For seven years I used the 10D. During that time, I started upgrading my lenses to high quality glass. But as my skills and ambitions grew, I realized that the 10D was quickly becoming a limiting factor. I wanted a full frame sensor and I needed more than 6 M pixels. I was waiting for Canon to come out with the 5D Mark II but the wait dragged on and on. Instead, they introduced the 1Ds Mark III, the very top of the line.
At $8000 just for the body it was out of reach – until I came up with some creative financing (nothing illegal mind you). So, in January 2008 I got on a waiting list and within a couple of weeks, the camera arrived. At 21 megapixels, it was a HUGE step up from the 10D. I’ve been using that camera body ever since and that’s what lives in my camera bag today. It continues to do everything I need it to do so all of the new technologies that have come out since then are nice but as long as what I have enables my creative vision I’m happy.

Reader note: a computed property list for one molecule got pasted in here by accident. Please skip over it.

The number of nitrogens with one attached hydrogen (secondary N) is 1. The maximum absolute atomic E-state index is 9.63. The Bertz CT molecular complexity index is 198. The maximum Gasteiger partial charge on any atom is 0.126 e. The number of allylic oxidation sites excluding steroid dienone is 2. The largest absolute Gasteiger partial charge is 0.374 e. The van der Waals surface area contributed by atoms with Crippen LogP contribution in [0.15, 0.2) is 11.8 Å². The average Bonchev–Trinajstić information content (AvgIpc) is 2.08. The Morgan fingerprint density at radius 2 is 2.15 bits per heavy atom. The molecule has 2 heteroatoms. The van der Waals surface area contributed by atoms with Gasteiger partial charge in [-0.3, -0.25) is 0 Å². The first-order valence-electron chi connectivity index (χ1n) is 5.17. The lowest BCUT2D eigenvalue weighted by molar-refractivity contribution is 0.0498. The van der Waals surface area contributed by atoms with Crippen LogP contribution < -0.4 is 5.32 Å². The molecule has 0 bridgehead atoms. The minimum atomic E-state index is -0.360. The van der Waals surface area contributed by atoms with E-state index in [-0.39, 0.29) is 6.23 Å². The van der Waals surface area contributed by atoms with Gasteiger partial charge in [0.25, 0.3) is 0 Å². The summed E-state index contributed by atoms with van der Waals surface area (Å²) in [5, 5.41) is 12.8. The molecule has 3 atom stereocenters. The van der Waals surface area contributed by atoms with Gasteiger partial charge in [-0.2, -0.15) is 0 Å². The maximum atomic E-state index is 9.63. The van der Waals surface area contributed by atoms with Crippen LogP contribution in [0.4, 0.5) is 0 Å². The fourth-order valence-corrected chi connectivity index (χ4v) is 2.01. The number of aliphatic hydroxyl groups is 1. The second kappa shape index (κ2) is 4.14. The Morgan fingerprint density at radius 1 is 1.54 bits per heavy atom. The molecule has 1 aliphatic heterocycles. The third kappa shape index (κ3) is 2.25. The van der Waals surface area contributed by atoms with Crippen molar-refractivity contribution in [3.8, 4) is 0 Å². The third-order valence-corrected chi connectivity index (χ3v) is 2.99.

One of the things that took me by surprise was the amount of storage I needed. RAW files jumped from 6 MB to 20 MB. So, I found myself buying external drives to store all the files on. And the pace of adding external storage has not slowed down. I’m up to over 13 TB and counting.
What do I look for in a camera body? Let’s explore that question.
The first thing you hear about a new camera is the number of megapixels in the sensor. The pixel race has always dominated the digital camera headlines. Canon’s 5S and 5S R both have a full frame sensor with 50.6 megapixels. And Canon has a 250-megapixel sensor under development. So are more megapixels better?
If you’re going to post your photographs on Facebook, absolutely not. The iPhone 7 camera has 12 megapixels and so does the Galaxy S7. And the photographs that you post on Facebook are fantastic. If you tried to print them, you would probably get a respectable 8X10 or even 11X14 print. (I say ‘probably’ because I haven’t tested it.)
More megapixels can give you larger prints. With my 10D’s 6 megapixels I have made prints as large as 16X24 inches although I had to do some trickery to do that. But 10X15 was no sweat. With my 1Ds Mark III’s 21 megapixels I can go to 40X60 inches. Lots of megapixels allow you to make much larger prints.